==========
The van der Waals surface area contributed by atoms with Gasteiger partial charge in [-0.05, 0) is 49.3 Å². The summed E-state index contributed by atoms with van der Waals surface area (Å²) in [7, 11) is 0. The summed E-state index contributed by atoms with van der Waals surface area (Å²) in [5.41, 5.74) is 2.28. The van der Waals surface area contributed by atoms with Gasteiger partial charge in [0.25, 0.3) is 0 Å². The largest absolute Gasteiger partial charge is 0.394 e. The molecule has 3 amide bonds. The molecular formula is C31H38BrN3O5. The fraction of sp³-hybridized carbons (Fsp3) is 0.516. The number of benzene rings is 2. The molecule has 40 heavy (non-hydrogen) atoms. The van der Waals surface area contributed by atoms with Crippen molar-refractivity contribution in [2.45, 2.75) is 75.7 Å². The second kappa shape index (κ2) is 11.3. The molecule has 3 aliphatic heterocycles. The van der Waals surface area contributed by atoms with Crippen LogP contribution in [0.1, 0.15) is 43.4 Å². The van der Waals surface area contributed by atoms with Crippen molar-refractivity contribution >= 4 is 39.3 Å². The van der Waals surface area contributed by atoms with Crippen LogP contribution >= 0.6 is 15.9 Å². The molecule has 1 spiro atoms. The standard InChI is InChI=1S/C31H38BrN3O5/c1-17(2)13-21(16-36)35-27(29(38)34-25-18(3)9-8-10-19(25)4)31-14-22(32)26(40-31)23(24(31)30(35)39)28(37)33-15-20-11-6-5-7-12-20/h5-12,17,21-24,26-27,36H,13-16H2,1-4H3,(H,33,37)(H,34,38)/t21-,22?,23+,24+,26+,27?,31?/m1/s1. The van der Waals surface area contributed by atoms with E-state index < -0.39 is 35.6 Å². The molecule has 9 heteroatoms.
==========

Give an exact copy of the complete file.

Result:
The van der Waals surface area contributed by atoms with Gasteiger partial charge in [-0.05, 0) is 49.3 Å². The summed E-state index contributed by atoms with van der Waals surface area (Å²) in [7, 11) is 0. The summed E-state index contributed by atoms with van der Waals surface area (Å²) in [5.41, 5.74) is 2.28. The van der Waals surface area contributed by atoms with Gasteiger partial charge in [0.25, 0.3) is 0 Å². The largest absolute Gasteiger partial charge is 0.394 e. The molecule has 3 amide bonds. The molecular formula is C31H38BrN3O5. The fraction of sp³-hybridized carbons (Fsp3) is 0.516. The number of benzene rings is 2. The molecule has 40 heavy (non-hydrogen) atoms. The van der Waals surface area contributed by atoms with Crippen molar-refractivity contribution in [2.45, 2.75) is 75.7 Å². The second kappa shape index (κ2) is 11.3. The molecule has 3 aliphatic heterocycles. The van der Waals surface area contributed by atoms with Crippen LogP contribution in [0.1, 0.15) is 43.4 Å². The van der Waals surface area contributed by atoms with Crippen molar-refractivity contribution >= 4 is 39.3 Å². The van der Waals surface area contributed by atoms with Crippen LogP contribution >= 0.6 is 15.9 Å². The molecule has 1 spiro atoms. The standard InChI is InChI=1S/C31H38BrN3O5/c1-17(2)13-21(16-36)35-27(29(38)34-25-18(3)9-8-10-19(25)4)31-14-22(32)26(40-31)23(24(31)30(35)39)28(37)33-15-20-11-6-5-7-12-20/h5-12,17,21-24,26-27,36H,13-16H2,1-4H3,(H,33,37)(H,34,38)/t21-,22?,23+,24+,26+,27?,31?/m1/s1. The van der Waals surface area contributed by atoms with E-state index < -0.39 is 35.6 Å². The molecule has 9 heteroatoms.